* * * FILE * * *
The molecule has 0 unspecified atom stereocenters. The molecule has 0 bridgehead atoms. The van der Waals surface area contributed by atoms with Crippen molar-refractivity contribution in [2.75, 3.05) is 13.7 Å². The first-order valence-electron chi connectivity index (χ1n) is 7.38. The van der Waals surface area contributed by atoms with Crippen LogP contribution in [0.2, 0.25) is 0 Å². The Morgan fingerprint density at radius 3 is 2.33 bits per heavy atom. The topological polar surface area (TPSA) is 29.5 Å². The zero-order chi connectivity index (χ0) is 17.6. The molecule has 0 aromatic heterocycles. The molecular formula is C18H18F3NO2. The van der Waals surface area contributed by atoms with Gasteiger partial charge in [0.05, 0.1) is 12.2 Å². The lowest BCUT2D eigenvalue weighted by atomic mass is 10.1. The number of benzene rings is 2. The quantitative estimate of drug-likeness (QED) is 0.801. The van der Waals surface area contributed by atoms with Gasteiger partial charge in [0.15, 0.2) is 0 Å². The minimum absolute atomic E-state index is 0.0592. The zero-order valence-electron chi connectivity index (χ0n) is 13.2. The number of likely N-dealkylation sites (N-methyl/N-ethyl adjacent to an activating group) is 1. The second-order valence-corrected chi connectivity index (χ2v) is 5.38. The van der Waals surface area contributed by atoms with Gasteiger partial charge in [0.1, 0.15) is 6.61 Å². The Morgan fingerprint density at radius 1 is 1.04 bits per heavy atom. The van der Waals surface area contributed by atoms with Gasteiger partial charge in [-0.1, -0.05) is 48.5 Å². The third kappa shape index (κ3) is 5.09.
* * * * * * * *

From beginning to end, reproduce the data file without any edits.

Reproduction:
The molecule has 0 unspecified atom stereocenters. The molecule has 0 bridgehead atoms. The van der Waals surface area contributed by atoms with Crippen molar-refractivity contribution in [2.75, 3.05) is 13.7 Å². The first-order valence-electron chi connectivity index (χ1n) is 7.38. The van der Waals surface area contributed by atoms with Crippen LogP contribution in [0.2, 0.25) is 0 Å². The Morgan fingerprint density at radius 3 is 2.33 bits per heavy atom. The topological polar surface area (TPSA) is 29.5 Å². The zero-order chi connectivity index (χ0) is 17.6. The molecule has 0 aromatic heterocycles. The molecular formula is C18H18F3NO2. The van der Waals surface area contributed by atoms with Gasteiger partial charge in [0.05, 0.1) is 12.2 Å². The lowest BCUT2D eigenvalue weighted by atomic mass is 10.1. The number of benzene rings is 2. The quantitative estimate of drug-likeness (QED) is 0.801. The van der Waals surface area contributed by atoms with Gasteiger partial charge in [0.15, 0.2) is 0 Å². The minimum absolute atomic E-state index is 0.0592. The zero-order valence-electron chi connectivity index (χ0n) is 13.2. The number of likely N-dealkylation sites (N-methyl/N-ethyl adjacent to an activating group) is 1. The second-order valence-corrected chi connectivity index (χ2v) is 5.38. The van der Waals surface area contributed by atoms with Gasteiger partial charge in [0.1, 0.15) is 6.61 Å². The Morgan fingerprint density at radius 1 is 1.04 bits per heavy atom. The van der Waals surface area contributed by atoms with Gasteiger partial charge in [-0.1, -0.05) is 48.5 Å². The third kappa shape index (κ3) is 5.09.